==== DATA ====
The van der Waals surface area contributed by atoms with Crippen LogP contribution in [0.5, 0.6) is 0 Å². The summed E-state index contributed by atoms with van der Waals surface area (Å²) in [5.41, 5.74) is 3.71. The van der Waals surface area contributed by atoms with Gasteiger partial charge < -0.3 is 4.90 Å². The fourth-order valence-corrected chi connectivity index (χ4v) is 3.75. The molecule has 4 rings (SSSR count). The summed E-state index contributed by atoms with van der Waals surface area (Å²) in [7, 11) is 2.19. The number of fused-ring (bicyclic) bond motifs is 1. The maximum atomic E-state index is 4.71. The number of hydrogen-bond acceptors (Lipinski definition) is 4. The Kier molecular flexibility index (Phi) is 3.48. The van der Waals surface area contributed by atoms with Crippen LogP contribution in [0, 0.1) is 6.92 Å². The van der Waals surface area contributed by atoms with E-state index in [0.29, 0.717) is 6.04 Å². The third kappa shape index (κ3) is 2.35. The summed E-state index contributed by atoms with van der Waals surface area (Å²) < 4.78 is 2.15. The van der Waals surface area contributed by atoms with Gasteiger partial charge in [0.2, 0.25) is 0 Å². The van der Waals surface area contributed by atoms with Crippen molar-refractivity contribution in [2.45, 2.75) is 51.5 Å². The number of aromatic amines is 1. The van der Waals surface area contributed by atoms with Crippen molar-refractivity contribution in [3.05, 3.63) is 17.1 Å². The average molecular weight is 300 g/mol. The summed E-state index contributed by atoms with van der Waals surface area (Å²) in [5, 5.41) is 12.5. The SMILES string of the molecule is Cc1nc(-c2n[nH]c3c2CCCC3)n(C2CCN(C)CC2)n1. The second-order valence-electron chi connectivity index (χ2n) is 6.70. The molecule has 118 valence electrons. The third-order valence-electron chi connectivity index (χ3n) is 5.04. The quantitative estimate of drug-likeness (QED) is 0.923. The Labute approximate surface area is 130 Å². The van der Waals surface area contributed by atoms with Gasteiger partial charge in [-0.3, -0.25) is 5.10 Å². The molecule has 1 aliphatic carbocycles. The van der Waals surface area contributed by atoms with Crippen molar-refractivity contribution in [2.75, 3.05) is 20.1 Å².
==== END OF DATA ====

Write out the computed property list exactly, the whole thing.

The van der Waals surface area contributed by atoms with Crippen LogP contribution in [0.5, 0.6) is 0 Å². The summed E-state index contributed by atoms with van der Waals surface area (Å²) in [5.41, 5.74) is 3.71. The van der Waals surface area contributed by atoms with Gasteiger partial charge < -0.3 is 4.90 Å². The fourth-order valence-corrected chi connectivity index (χ4v) is 3.75. The molecule has 4 rings (SSSR count). The summed E-state index contributed by atoms with van der Waals surface area (Å²) in [7, 11) is 2.19. The number of fused-ring (bicyclic) bond motifs is 1. The maximum atomic E-state index is 4.71. The number of hydrogen-bond acceptors (Lipinski definition) is 4. The Kier molecular flexibility index (Phi) is 3.48. The van der Waals surface area contributed by atoms with Crippen LogP contribution in [0, 0.1) is 6.92 Å². The van der Waals surface area contributed by atoms with E-state index in [0.29, 0.717) is 6.04 Å². The third kappa shape index (κ3) is 2.35. The summed E-state index contributed by atoms with van der Waals surface area (Å²) < 4.78 is 2.15. The van der Waals surface area contributed by atoms with Gasteiger partial charge in [0.2, 0.25) is 0 Å². The van der Waals surface area contributed by atoms with Crippen molar-refractivity contribution in [2.45, 2.75) is 51.5 Å². The number of aromatic amines is 1. The van der Waals surface area contributed by atoms with Crippen molar-refractivity contribution in [3.05, 3.63) is 17.1 Å². The average molecular weight is 300 g/mol. The summed E-state index contributed by atoms with van der Waals surface area (Å²) in [5, 5.41) is 12.5. The SMILES string of the molecule is Cc1nc(-c2n[nH]c3c2CCCC3)n(C2CCN(C)CC2)n1. The second-order valence-electron chi connectivity index (χ2n) is 6.70. The molecule has 118 valence electrons. The third-order valence-electron chi connectivity index (χ3n) is 5.04. The quantitative estimate of drug-likeness (QED) is 0.923. The Labute approximate surface area is 130 Å². The van der Waals surface area contributed by atoms with Gasteiger partial charge in [-0.3, -0.25) is 5.10 Å². The molecule has 1 aliphatic carbocycles. The van der Waals surface area contributed by atoms with Crippen molar-refractivity contribution in [2.75, 3.05) is 20.1 Å².